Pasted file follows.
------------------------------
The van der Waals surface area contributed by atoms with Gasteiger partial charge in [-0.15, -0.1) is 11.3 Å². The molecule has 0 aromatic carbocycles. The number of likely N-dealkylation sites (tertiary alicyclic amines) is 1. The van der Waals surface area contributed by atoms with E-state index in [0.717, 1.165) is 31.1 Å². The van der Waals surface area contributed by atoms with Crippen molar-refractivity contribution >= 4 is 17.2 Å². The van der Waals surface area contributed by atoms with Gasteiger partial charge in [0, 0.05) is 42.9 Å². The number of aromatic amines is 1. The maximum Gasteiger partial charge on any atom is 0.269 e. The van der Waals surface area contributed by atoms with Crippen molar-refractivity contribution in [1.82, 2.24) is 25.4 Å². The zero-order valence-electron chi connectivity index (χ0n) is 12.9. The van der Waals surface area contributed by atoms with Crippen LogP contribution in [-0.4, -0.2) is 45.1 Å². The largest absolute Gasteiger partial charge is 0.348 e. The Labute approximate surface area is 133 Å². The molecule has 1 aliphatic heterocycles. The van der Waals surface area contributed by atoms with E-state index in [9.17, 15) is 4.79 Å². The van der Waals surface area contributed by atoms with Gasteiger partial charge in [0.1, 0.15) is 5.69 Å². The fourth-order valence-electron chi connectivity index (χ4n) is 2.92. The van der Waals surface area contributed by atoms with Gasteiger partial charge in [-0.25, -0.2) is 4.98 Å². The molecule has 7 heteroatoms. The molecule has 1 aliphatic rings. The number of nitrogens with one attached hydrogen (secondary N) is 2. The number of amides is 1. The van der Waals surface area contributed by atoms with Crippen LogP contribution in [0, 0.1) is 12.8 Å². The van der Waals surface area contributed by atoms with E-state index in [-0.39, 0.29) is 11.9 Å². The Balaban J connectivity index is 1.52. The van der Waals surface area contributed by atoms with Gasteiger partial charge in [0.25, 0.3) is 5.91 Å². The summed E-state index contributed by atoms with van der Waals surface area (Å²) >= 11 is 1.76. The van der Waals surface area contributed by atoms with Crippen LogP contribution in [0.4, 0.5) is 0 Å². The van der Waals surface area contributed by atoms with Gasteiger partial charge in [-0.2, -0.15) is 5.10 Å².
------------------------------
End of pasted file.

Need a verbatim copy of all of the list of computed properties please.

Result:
The van der Waals surface area contributed by atoms with Gasteiger partial charge in [-0.15, -0.1) is 11.3 Å². The molecule has 0 aromatic carbocycles. The number of likely N-dealkylation sites (tertiary alicyclic amines) is 1. The van der Waals surface area contributed by atoms with E-state index in [0.717, 1.165) is 31.1 Å². The van der Waals surface area contributed by atoms with Crippen molar-refractivity contribution >= 4 is 17.2 Å². The van der Waals surface area contributed by atoms with Gasteiger partial charge in [0, 0.05) is 42.9 Å². The number of aromatic amines is 1. The maximum Gasteiger partial charge on any atom is 0.269 e. The van der Waals surface area contributed by atoms with Crippen molar-refractivity contribution in [1.82, 2.24) is 25.4 Å². The zero-order valence-electron chi connectivity index (χ0n) is 12.9. The van der Waals surface area contributed by atoms with Crippen LogP contribution in [-0.4, -0.2) is 45.1 Å². The largest absolute Gasteiger partial charge is 0.348 e. The Labute approximate surface area is 133 Å². The molecule has 1 aliphatic heterocycles. The van der Waals surface area contributed by atoms with E-state index in [9.17, 15) is 4.79 Å². The van der Waals surface area contributed by atoms with Gasteiger partial charge in [0.1, 0.15) is 5.69 Å². The fourth-order valence-electron chi connectivity index (χ4n) is 2.92. The van der Waals surface area contributed by atoms with Gasteiger partial charge in [-0.25, -0.2) is 4.98 Å². The molecule has 7 heteroatoms. The molecule has 1 aliphatic rings. The number of nitrogens with one attached hydrogen (secondary N) is 2. The number of amides is 1. The van der Waals surface area contributed by atoms with Crippen LogP contribution in [0, 0.1) is 12.8 Å². The van der Waals surface area contributed by atoms with E-state index in [-0.39, 0.29) is 11.9 Å². The Balaban J connectivity index is 1.52. The van der Waals surface area contributed by atoms with Gasteiger partial charge in [0.25, 0.3) is 5.91 Å². The summed E-state index contributed by atoms with van der Waals surface area (Å²) >= 11 is 1.76. The van der Waals surface area contributed by atoms with Crippen LogP contribution in [0.4, 0.5) is 0 Å². The van der Waals surface area contributed by atoms with Gasteiger partial charge in [-0.2, -0.15) is 5.10 Å².